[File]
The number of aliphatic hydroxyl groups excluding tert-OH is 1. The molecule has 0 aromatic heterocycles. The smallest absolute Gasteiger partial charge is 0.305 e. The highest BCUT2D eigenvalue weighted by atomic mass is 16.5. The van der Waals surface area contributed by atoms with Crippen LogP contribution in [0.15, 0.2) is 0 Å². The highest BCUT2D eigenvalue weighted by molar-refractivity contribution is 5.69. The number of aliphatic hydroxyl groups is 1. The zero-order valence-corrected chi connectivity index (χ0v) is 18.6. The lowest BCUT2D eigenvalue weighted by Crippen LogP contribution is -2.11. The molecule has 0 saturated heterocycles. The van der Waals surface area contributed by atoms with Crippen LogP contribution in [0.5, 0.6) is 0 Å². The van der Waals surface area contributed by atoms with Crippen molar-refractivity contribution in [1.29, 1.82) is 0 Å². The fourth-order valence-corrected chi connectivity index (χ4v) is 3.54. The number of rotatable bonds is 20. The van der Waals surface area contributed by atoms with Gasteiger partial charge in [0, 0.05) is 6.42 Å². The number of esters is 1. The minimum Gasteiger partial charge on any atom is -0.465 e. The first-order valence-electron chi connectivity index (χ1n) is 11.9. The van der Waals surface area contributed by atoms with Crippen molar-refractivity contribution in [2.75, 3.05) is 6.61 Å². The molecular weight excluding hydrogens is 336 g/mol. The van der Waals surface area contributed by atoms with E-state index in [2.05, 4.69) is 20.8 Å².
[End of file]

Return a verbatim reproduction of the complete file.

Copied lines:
The number of aliphatic hydroxyl groups excluding tert-OH is 1. The molecule has 0 aromatic heterocycles. The smallest absolute Gasteiger partial charge is 0.305 e. The highest BCUT2D eigenvalue weighted by atomic mass is 16.5. The van der Waals surface area contributed by atoms with Crippen LogP contribution in [0.15, 0.2) is 0 Å². The highest BCUT2D eigenvalue weighted by molar-refractivity contribution is 5.69. The number of aliphatic hydroxyl groups is 1. The zero-order valence-corrected chi connectivity index (χ0v) is 18.6. The lowest BCUT2D eigenvalue weighted by Crippen LogP contribution is -2.11. The molecule has 0 saturated heterocycles. The van der Waals surface area contributed by atoms with Crippen LogP contribution in [0.5, 0.6) is 0 Å². The van der Waals surface area contributed by atoms with Crippen molar-refractivity contribution in [1.29, 1.82) is 0 Å². The fourth-order valence-corrected chi connectivity index (χ4v) is 3.54. The number of rotatable bonds is 20. The van der Waals surface area contributed by atoms with Gasteiger partial charge in [0, 0.05) is 6.42 Å². The number of esters is 1. The minimum Gasteiger partial charge on any atom is -0.465 e. The first-order valence-electron chi connectivity index (χ1n) is 11.9. The van der Waals surface area contributed by atoms with Crippen molar-refractivity contribution in [2.75, 3.05) is 6.61 Å². The molecular weight excluding hydrogens is 336 g/mol. The van der Waals surface area contributed by atoms with E-state index in [2.05, 4.69) is 20.8 Å².